Why electroshock therapy works is a mystery. Some studies suggest the procedure can stimulate the growth of brain cells and the release of neuro-transmitters, activating the brain’s electrical networks.

    For many patients, however, cognitive issues resolve in a few weeks or months. Natasha Tracey turned to ECT in 2009 after she lost her job at a Seattle software company and became suicidal. At first, her memory loss was so severe, she said, that she couldn’t even remember how to get to the grocery store.

    “The street I lived on looked foreign. Things in my apartment — I couldn’t remember how they got there,” said Tracey, 38. “Fortunately, that cleared up and I don’t feel any lasting impact.”

    Although ECT didn’t help Tracey, she believes the therapy is an important option for patients who have tried other therapies that haven’t alleviated their suffering.

    The FDA has had the authority to regulate medical devices since 1976, but for decades it let ECT machines alone because they’d been in widespread use since the 1950s. In 2009, however, the US Government Accountability Office said it was time for regulators to evaluate all potentially dangerous medical devices.

    That meant the FDA could classify ECT as high-risk and require ECT manufacturers to conduct clinical trials proving that their machines were safe and effective. Or they could deem the machines only moderately risky, based on the weight of existing evidence from scientific studies.

    After contentious hearings, a FDA advisory panel in 2011 recommended that ECT devices be designated high-risk for all patients.

    That recommendation touched off a storm of controversy. And the FDA declined to move on the issue — until now.

    In its new draft rule, the agency says it accepts existing evidence of ECT’s efficacy for adults with severe depression and proposes that devices be put in the “moderate risk” category for this group of patients.

    “All of us sighed a big sigh of relief,” said Dr. Stephen Seiner, director of the psychiatric neurotherapeutics program at McLean Hospital in Belmont, which performed 10,000 ECT treatments last year — the most in the United States.

    But the FDA notes it isn’t similarly convinced by the evidence of ECT’s value for patients under 18 and for those with other psychiatric illnesses. If its proposed rule stands, the agency will require manufacturers of ECT machines to launch clinical trials for these indications. It’s widely expected they will decline to do so because of the costs.

    In that event, physicians would still be able to provide ECT “off label” to patients with mania, schizophrenia, catatonia, or other conditions. But insurance companies may refuse to pay. And physicians may worry about the potential for malpractice lawsuits if anything goes wrong.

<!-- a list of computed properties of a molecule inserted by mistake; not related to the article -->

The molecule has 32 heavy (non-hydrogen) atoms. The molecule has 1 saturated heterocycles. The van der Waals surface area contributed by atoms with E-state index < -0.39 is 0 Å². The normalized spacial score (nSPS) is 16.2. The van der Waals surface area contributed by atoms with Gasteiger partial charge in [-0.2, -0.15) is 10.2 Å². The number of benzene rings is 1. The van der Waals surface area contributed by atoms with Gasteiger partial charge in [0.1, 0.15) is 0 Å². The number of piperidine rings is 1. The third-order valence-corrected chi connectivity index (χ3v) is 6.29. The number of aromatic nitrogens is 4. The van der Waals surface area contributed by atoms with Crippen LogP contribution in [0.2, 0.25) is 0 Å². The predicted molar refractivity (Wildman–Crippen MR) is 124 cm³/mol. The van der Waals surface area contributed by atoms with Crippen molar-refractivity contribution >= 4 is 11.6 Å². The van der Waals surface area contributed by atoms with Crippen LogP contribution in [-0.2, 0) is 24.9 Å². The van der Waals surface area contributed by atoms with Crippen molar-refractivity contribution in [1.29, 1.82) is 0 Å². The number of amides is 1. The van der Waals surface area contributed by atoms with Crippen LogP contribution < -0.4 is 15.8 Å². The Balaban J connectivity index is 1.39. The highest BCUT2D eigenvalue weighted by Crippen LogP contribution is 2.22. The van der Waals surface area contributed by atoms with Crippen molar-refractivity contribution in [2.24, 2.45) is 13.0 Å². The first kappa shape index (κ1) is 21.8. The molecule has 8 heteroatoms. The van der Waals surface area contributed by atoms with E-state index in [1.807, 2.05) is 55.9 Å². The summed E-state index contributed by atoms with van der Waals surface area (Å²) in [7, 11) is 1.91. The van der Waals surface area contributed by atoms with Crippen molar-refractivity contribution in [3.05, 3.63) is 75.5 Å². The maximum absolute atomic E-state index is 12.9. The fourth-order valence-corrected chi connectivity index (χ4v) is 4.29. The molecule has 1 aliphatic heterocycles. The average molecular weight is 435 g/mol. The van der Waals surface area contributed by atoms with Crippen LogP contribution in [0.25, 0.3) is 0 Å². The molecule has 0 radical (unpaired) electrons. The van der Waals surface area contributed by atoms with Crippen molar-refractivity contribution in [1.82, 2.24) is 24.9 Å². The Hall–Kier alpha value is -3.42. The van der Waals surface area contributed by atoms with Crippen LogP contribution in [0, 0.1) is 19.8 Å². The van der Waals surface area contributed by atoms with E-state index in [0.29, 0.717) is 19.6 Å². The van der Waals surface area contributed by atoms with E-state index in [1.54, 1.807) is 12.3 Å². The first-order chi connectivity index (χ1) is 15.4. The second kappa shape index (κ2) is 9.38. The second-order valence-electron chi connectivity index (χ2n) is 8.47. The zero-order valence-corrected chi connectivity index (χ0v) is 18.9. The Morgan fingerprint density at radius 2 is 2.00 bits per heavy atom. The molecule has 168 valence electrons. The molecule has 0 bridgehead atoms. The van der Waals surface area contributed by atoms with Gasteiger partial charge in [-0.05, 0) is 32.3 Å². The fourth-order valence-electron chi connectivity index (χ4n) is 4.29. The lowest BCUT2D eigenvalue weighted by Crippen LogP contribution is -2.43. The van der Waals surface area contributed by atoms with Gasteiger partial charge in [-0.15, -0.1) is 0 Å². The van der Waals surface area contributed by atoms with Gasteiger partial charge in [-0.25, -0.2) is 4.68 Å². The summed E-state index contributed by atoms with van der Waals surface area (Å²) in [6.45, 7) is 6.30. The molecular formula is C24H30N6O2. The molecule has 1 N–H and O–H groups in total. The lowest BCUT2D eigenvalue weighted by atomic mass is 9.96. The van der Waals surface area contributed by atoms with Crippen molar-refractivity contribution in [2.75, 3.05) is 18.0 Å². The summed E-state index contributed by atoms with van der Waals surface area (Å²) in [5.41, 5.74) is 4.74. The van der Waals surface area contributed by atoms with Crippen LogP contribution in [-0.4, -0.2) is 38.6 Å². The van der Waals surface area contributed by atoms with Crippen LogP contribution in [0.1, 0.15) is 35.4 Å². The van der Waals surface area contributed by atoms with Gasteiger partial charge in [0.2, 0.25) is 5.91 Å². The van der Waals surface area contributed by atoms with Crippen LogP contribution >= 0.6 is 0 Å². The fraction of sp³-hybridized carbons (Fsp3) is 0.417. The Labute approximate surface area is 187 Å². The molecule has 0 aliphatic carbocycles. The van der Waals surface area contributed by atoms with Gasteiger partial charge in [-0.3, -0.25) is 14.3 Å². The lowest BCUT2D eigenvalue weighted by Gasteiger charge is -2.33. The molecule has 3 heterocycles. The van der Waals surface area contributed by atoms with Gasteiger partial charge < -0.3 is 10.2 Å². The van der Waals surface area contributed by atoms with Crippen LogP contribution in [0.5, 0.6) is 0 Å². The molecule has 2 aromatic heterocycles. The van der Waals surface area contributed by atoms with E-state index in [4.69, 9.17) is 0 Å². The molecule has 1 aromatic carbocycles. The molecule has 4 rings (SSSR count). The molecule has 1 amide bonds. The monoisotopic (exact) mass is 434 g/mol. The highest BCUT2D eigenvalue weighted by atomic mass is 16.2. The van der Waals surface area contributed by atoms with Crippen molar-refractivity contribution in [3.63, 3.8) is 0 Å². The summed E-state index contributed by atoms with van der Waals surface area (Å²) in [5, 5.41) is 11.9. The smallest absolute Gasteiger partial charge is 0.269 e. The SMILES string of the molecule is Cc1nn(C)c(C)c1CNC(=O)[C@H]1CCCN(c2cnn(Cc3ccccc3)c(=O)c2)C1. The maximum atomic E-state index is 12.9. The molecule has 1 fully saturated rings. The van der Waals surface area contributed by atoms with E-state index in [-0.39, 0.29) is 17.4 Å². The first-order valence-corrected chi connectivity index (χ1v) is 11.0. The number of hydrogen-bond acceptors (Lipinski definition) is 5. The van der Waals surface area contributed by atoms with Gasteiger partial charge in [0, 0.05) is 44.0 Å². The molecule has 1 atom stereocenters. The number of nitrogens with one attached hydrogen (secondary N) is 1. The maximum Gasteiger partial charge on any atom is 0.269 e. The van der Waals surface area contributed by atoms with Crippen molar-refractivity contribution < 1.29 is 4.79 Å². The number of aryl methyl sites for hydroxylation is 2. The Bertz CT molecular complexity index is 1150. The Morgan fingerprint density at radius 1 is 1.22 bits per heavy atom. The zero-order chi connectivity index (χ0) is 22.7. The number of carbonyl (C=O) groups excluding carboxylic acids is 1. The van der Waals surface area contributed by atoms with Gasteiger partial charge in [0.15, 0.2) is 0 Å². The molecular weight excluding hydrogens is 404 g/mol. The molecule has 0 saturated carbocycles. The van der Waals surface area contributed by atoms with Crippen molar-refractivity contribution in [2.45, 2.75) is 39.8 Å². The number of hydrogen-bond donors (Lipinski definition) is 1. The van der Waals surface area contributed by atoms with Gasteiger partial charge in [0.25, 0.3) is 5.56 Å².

Labeling ECT “high-risk” for conditions other than depression will have a “chilling effect” on the therapy for thousands of terribly ill patients, most of whom have exhausted all other options, said Dr. William McDonald, a professor of psychiatry at Emory University.

    Both the American Psychiatric Association and the National Alliance of Mental Illness, a leading consumer group, take issue with the FDA and say the agency should classify ECT as moderately risky for all conditions for which it is commonly used.

    Relapse is common with ECT, and many psychiatrists recommend monthly “maintenance” sessions after an initial round of therapy — usually nine to 12 treatments over the course of three to four weeks.

    But the FDA’s proposed rule doesn’t recognize maintenance ECT as having proven value, nor does it designate it moderate risk. Psychiatrists want to change that.

    Kate McDonald, 70, of Cambridge, had maintenance therapy for over a year after she received ECT treatment for severe depression at McLean in 2010. Before the treatment, she had lost 40 pounds in five months and was becoming unresponsive and paranoid, she said.

    After only a few treatments, she began to respond and is convinced ECT saved her life.

    “The memories I’ve lost are almost all related to the time I was sick,” said McDonald, who volunteers for three organizations and says she’s as happy as she’s ever been. “If someone said to me, ‘Kate, you’re [either] going to lose a whole bunch of memories or be depressed the way I was,’” she said, “I would say, ‘Take the memories.’”

    Follow Judith Graham on Twitter @judith_graham.